Online since August 2002

Throwbacks with style

Reviewed July 2009

Stomp! The Blues Tonight
Stomp! The Blues Tonight
By Duke Robillard

Stony Plain Records: 2009

To hear sound clips or learn more about this release, Turbula recommends viewing its Amazon.com entry.

Stomp! The Blues Tonight
Introducing Sunny and Her Joy Boys
By Sunny Crownover and Her Joy Boys

Stony Plain Records: 2009

To hear sound clips or learn more about this release, Turbula recommends viewing its Amazon.com entry.

Guitarist Duke Robillard has been playing blues and swing jazz music since the late '60s, as a founding member of Roomful of Blues, a replacement for Jimmie Vaughan in the Fabulous Thunderbirds, as a session player, and with his own bands.

In recent years, he has taken on the role of an elder statesman of sorts, releasing albums regularly that range from straight blues to last year's "A Swingin' Session With Duke Robillard," which was mostly swing jazz.

The new one, "Stomp! The Blues Tonight," is a hybrid that gives Duke and his band a chance to play blues with a big-band flavor, using a full horn section on most tunes. Like most Robillard discs, this one is a generous offering, 16 tunes, with plenty of variety. The guitar work by Robillard is sharp throughout, with more of an edge than the style he uses on his jazz-style recordings; he is a master of using round tone and clean phrasing.

The tunes include "Do Me Right," a brisk workout which showcases Robillard's vocals and fluid guitar lines, and an instrumental take on "Frankie and Johnny" that shows his ability to improvise outside of the box in a swing jazz tune. Singer Sunny Crownover is featured on several cuts, and handles the blues very well. The duet "I Wanna Hug You, Kiss You, Squeeze You" is a clear highlight as both she and Robillard are obviously having fun and the arrangement is perfect. "Tore Up" is an old Ike Turner rocker, and is played with plenty of gusto and another standout solo by Robillard.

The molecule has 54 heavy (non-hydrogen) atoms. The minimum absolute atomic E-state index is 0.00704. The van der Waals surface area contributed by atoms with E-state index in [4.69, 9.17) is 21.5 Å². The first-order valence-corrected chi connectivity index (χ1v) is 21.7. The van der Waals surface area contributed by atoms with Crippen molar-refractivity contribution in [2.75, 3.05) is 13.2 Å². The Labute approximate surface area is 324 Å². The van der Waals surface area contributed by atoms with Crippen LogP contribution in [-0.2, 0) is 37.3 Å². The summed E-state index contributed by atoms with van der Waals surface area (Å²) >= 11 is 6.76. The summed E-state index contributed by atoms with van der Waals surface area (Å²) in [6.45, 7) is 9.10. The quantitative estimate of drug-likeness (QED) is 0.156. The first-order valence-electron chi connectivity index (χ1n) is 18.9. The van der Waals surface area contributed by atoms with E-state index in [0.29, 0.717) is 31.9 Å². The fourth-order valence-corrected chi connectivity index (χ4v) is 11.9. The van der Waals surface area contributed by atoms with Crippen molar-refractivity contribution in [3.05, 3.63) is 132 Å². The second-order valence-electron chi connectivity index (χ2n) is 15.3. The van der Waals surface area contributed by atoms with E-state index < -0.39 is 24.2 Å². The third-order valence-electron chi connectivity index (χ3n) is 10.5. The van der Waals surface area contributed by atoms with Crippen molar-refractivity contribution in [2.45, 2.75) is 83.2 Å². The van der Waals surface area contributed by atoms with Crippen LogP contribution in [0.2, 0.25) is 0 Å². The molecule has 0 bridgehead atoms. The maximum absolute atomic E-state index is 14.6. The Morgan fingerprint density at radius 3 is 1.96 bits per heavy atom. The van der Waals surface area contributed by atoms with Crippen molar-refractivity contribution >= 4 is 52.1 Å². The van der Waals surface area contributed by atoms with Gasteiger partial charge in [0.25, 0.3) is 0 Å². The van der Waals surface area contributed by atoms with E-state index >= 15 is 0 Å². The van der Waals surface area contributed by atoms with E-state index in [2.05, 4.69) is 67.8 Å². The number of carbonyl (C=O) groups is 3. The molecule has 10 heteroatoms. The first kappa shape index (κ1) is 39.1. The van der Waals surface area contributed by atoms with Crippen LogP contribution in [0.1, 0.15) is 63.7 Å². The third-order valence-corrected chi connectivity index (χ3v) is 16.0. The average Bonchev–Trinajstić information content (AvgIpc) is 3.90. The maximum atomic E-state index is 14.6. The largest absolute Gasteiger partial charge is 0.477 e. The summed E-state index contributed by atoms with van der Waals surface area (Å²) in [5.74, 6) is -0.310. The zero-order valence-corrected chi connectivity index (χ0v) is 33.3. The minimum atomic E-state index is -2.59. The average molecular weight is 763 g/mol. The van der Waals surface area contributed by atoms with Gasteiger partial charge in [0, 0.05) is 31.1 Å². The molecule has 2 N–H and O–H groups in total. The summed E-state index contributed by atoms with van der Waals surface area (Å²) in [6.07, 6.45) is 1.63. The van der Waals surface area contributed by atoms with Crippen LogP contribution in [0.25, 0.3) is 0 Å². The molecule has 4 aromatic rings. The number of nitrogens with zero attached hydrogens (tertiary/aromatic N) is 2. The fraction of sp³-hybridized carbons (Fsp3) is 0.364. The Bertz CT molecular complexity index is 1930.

"Stomp! The Blues Tonight" is different music than most blues discs out there, a deliberate attempt to capture a '50s-type blues sound, with a full band, no long solos and a variety of soloists. It succeeds in this regard and the result is quite enjoyable.

~ ~ ~

"Introducing Sunny and Her Joy Boys" is a trip through the American Songbook by Robillard and a collection of musicians he gathered for the project, including Crownover on vocals. The arrangements for the most part are two acoustic, archtop guitars (with Robillard taking tasteful leads), standup bass and Billy Novick on clarinet or alto sax with a one-take sound, and Crownover giving her readings of mostly 1930s and '40s blues and jazz standards.

"Strictly From Dixie" is the opener and sets the tone; Crownover seems very comfortable, and the band manages to sound like a Dixieland combo for this Ella Fitzgerald tune. "That's My Desire" is a slower ballad, and Crownover's voice seems underpowered for the emotional tone of this song as well as the smokey "You're My Thrill."

On the swing tunes, though, she has a pleasant, peppy quality to her voice that fits the songs just right. "I Don't Mind," a Duke Ellington cut from the '40s, works particularly well, and Billie Holiday's tricky "Travellin' All Alone" also clicks. "I've Got it Bad and That Ain't Good" is framed in a live studio take with very good sax work to set the mood, but again Crownover's small voice lacks impact in the spotlight. This may be an issue with the mix on the ballads as much as anything, since she sings well, but at times just doesn't have the vocal oomph to take over a great ballad.

A highlight is another of Fitzgerald's favorites, "Undecided," which despite the small, acoustic combo manages to generate big-band energy. The band (on this cut and throughout) is sharp in creating bottom and decoration for these old-fashioned tunes, with Novick in particular shining on cut after cut. The selection of songs by Robillard also scores points for nostalgia and eclecticism.

This is the kind of music that used to be played when people had record players. Not turntables, record players, and music was listened to in relaxed surroundings and appreciated. It is good to see it is still being made.

Review by Frank Kocher, a longtime San Diego resident, musician, music collector and frequent contributor to The San Diego Troubadour.

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